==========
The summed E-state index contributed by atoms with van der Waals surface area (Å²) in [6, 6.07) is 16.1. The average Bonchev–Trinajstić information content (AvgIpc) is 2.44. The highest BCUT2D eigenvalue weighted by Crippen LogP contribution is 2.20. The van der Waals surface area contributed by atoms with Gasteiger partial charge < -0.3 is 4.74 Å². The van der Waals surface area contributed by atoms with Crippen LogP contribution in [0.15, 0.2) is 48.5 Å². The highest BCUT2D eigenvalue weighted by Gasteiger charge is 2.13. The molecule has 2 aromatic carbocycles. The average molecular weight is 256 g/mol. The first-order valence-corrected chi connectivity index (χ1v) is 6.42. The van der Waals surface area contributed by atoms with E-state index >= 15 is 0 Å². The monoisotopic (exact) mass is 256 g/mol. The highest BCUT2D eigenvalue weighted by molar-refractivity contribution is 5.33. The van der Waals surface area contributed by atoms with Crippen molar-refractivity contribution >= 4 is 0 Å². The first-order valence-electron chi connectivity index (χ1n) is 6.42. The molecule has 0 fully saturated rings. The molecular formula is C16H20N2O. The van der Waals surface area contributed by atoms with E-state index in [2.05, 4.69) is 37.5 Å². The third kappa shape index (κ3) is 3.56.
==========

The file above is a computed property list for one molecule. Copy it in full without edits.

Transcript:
The summed E-state index contributed by atoms with van der Waals surface area (Å²) in [6, 6.07) is 16.1. The average Bonchev–Trinajstić information content (AvgIpc) is 2.44. The highest BCUT2D eigenvalue weighted by Crippen LogP contribution is 2.20. The van der Waals surface area contributed by atoms with Gasteiger partial charge < -0.3 is 4.74 Å². The van der Waals surface area contributed by atoms with Crippen LogP contribution in [0.15, 0.2) is 48.5 Å². The highest BCUT2D eigenvalue weighted by Gasteiger charge is 2.13. The molecule has 2 aromatic carbocycles. The average molecular weight is 256 g/mol. The first-order valence-corrected chi connectivity index (χ1v) is 6.42. The van der Waals surface area contributed by atoms with E-state index >= 15 is 0 Å². The monoisotopic (exact) mass is 256 g/mol. The highest BCUT2D eigenvalue weighted by molar-refractivity contribution is 5.33. The van der Waals surface area contributed by atoms with Crippen molar-refractivity contribution >= 4 is 0 Å². The first-order valence-electron chi connectivity index (χ1n) is 6.42. The molecule has 0 fully saturated rings. The molecular formula is C16H20N2O. The van der Waals surface area contributed by atoms with E-state index in [2.05, 4.69) is 37.5 Å². The third kappa shape index (κ3) is 3.56.